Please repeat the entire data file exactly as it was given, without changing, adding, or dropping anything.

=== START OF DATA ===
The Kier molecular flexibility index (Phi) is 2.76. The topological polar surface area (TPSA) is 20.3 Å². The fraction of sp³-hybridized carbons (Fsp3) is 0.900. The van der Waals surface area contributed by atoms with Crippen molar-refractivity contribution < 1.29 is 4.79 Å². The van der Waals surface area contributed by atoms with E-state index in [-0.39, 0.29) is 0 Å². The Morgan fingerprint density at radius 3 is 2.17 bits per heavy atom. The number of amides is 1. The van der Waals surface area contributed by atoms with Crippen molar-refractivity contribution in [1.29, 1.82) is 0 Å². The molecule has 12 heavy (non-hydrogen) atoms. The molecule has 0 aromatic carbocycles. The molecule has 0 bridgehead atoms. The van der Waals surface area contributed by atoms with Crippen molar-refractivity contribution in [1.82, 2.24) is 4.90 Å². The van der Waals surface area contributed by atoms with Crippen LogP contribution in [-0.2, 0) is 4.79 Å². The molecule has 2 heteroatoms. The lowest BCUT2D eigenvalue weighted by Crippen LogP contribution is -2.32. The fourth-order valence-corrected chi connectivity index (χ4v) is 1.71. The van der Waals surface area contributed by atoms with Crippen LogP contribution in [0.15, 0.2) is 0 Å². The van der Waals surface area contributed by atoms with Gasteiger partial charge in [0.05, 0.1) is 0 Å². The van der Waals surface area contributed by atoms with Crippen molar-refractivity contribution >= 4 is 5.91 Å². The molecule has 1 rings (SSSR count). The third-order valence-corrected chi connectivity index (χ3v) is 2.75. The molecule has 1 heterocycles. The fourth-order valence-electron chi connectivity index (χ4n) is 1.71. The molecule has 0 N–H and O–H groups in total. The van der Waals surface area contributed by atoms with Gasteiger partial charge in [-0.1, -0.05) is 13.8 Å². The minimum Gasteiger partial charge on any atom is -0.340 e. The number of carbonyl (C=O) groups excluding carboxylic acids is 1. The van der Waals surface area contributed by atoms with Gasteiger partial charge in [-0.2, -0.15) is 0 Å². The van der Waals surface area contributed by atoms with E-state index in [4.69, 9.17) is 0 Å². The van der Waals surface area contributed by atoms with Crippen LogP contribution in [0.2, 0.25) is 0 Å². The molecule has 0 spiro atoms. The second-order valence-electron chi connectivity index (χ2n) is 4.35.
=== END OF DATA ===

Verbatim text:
The Kier molecular flexibility index (Phi) is 2.76. The topological polar surface area (TPSA) is 20.3 Å². The fraction of sp³-hybridized carbons (Fsp3) is 0.900. The van der Waals surface area contributed by atoms with Crippen molar-refractivity contribution < 1.29 is 4.79 Å². The van der Waals surface area contributed by atoms with E-state index in [-0.39, 0.29) is 0 Å². The Morgan fingerprint density at radius 3 is 2.17 bits per heavy atom. The number of amides is 1. The van der Waals surface area contributed by atoms with Crippen molar-refractivity contribution in [1.29, 1.82) is 0 Å². The molecule has 12 heavy (non-hydrogen) atoms. The molecule has 0 aromatic carbocycles. The molecule has 0 bridgehead atoms. The van der Waals surface area contributed by atoms with Crippen molar-refractivity contribution in [1.82, 2.24) is 4.90 Å². The van der Waals surface area contributed by atoms with Crippen LogP contribution in [-0.2, 0) is 4.79 Å². The molecule has 2 heteroatoms. The lowest BCUT2D eigenvalue weighted by Crippen LogP contribution is -2.32. The fourth-order valence-corrected chi connectivity index (χ4v) is 1.71. The van der Waals surface area contributed by atoms with Crippen LogP contribution in [0.15, 0.2) is 0 Å². The van der Waals surface area contributed by atoms with Gasteiger partial charge in [0.05, 0.1) is 0 Å². The van der Waals surface area contributed by atoms with Crippen molar-refractivity contribution >= 4 is 5.91 Å². The molecule has 1 rings (SSSR count). The third-order valence-corrected chi connectivity index (χ3v) is 2.75. The molecule has 1 heterocycles. The fourth-order valence-electron chi connectivity index (χ4n) is 1.71. The molecule has 0 N–H and O–H groups in total. The van der Waals surface area contributed by atoms with Gasteiger partial charge in [-0.1, -0.05) is 13.8 Å². The minimum Gasteiger partial charge on any atom is -0.340 e. The number of carbonyl (C=O) groups excluding carboxylic acids is 1. The van der Waals surface area contributed by atoms with Gasteiger partial charge in [-0.2, -0.15) is 0 Å². The van der Waals surface area contributed by atoms with E-state index in [4.69, 9.17) is 0 Å². The van der Waals surface area contributed by atoms with Crippen LogP contribution in [0.2, 0.25) is 0 Å². The molecule has 0 spiro atoms. The second-order valence-electron chi connectivity index (χ2n) is 4.35.